ALEXANDRIA, Va. - A federal judge found two men guilty yesterday of all charges in a multimillion-dollar visa fraud scheme that duped hundreds of unwitting foreign investors seeking a permanent home in the United States.
In a 49-page ruling issued late in the day, U.S. District Judge T.S. Ellis III found James A. Geisler, 48, and James F. O'Connor, 44, guilty of all charges in an indictment issued just over a year ago.
The two Virginia residents were convicted of visa fraud, conspiracy to commit visa and wire fraud, money laundering and filing false income tax returns. Geisler was also found guilty of bankruptcy fraud.
The decision, issued after several delays, came in a brief session. O'Connor and Geisler, who were accompanied by their families and a contingent of supporters, expressed no reaction to the verdict and left the courtroom without comment.
They will remain free on bail pending sentencing, scheduled Nov. 2.
Several former clients of the two men also sat silently in the courtroom with their attorneys. Many have pending civil claims against O'Connor and Geisler. As Ellis noted in his ruling, few of the investors ever got the promised visas. Many now face deportation.
In his decision, which has been awaited for several months, Ellis concluded that O'Connor and Geisler, through their now-defunct company, the Interbank Group, filed hundreds of fraudulent visa applications with the U.S. Immigration and Naturalization Services.
To make the applications appear legitimate, Ellis wrote, the two defendants "jointly devised and engaged in a complex scheme to defraud the INS." That scheme included the shuttling and recycling of millions of dollars between the United States and offshore bank accounts.
Interbank, based in Herndon, was set up specifically to market a little-known program under which foreigners can qualify for permanent U.S. residency by investing at least $500,000 in an American business. Under the 1990 law, the investment must create 10 new jobs.
Based on evidence presented by Assistant U.S. Attorney Robert A. Spencer, Ellis said O'Connor and Geisler told investors they could qualify for the program by putting up as little as $100,000. The balance was made up by "sham loans" generated through Bahamian bank accounts.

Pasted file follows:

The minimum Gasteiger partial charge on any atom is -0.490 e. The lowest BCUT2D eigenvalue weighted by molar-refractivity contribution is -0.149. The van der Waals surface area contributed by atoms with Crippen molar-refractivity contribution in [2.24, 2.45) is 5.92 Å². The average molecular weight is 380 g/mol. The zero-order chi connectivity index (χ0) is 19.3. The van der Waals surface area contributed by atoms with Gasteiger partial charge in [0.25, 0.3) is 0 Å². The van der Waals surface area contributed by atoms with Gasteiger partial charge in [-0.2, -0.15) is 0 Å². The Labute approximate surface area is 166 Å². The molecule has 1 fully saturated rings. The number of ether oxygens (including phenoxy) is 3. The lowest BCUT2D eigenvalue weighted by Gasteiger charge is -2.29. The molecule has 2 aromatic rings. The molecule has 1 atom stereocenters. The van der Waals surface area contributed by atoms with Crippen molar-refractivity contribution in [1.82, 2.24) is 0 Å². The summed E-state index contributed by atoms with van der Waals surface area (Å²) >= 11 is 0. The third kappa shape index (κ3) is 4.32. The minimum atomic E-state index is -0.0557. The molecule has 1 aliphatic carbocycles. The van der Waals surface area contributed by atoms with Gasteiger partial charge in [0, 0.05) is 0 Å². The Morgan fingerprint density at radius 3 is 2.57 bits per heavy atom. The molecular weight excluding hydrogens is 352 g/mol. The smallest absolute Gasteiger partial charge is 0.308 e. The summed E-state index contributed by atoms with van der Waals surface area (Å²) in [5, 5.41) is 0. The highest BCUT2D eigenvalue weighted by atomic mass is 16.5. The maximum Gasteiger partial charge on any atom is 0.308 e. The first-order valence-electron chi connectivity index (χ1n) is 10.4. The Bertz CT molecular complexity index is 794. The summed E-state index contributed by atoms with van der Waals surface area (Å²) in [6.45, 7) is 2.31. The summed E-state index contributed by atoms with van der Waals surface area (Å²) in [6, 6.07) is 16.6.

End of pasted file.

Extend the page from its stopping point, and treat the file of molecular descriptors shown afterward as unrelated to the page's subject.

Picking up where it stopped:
Ellis concluded the loans were phony and, even if they were legitimate, should have been disclosed to the INS, which they were not.
"In fact," Ellis wrote, "not a single alien invested the requisite $500,000 in a new commercial enterprise." Instead, he wrote, the same funds were "used again and again to effect similar sham loan transactions."
In addition, he said, evidence showed that many of the alleged loan documents were not even signed. Investors' signatures were forged on dozens of forms submitted to the INS.
"Both O'Connor and Geisler knew the applications submitted on behalf of aliens contained false and materially misleading information," Ellis concluded.
The judge also found that Geisler and O'Connor lied to the aliens by telling them that their investments would be kept in separate escrow accounts until the INS issued the promised visas.
Noting that Interbank collected about $21 million from the nearly 300 investors who signed up, Ellis found that the money that was supposed to be held in escrow was used instead to fund the phony loans, to finance operations and to pay personal expenses of O'Connor and Geisler.
Citing court testimony, Ellis said that not one of the investments created the 10 jobs required under the law. In fact, he said, only two people - one of them Geisler's brother - were employed at two of the business locations listed in the visa applications.
Citing testimony of an IRS agent and two Interbank accountants, Ellis concluded that both defendants filed false tax returns and attempted to disguise hundreds of thousands of dollars in income by recording the payments as loans.
The investor visa program, which Ellis noted was the basis for Interbank's existence, has been marked by controversy and triggered an investigation by the inspector general of the U.S. Justice Department into allegations that another investor visa firm, American Immigration Services of Maryland, had received preferential treatment.
Only portions of that inspector general's report have been made public, despite a federal lawsuit seeking to force its disclosure. No charges were brought as a result of the probe.
The charges against Geisler and O'Connor were first made public Aug. 11, 2000, in an 80-page, 61-count grand jury indictment. That came after an investigation lasting more than two years, highlighted by a 1998 INS raid on Interbank's corporate headquarters. The raid was led by INS investigator Elizabeth Goyer, later a key prosecution witness.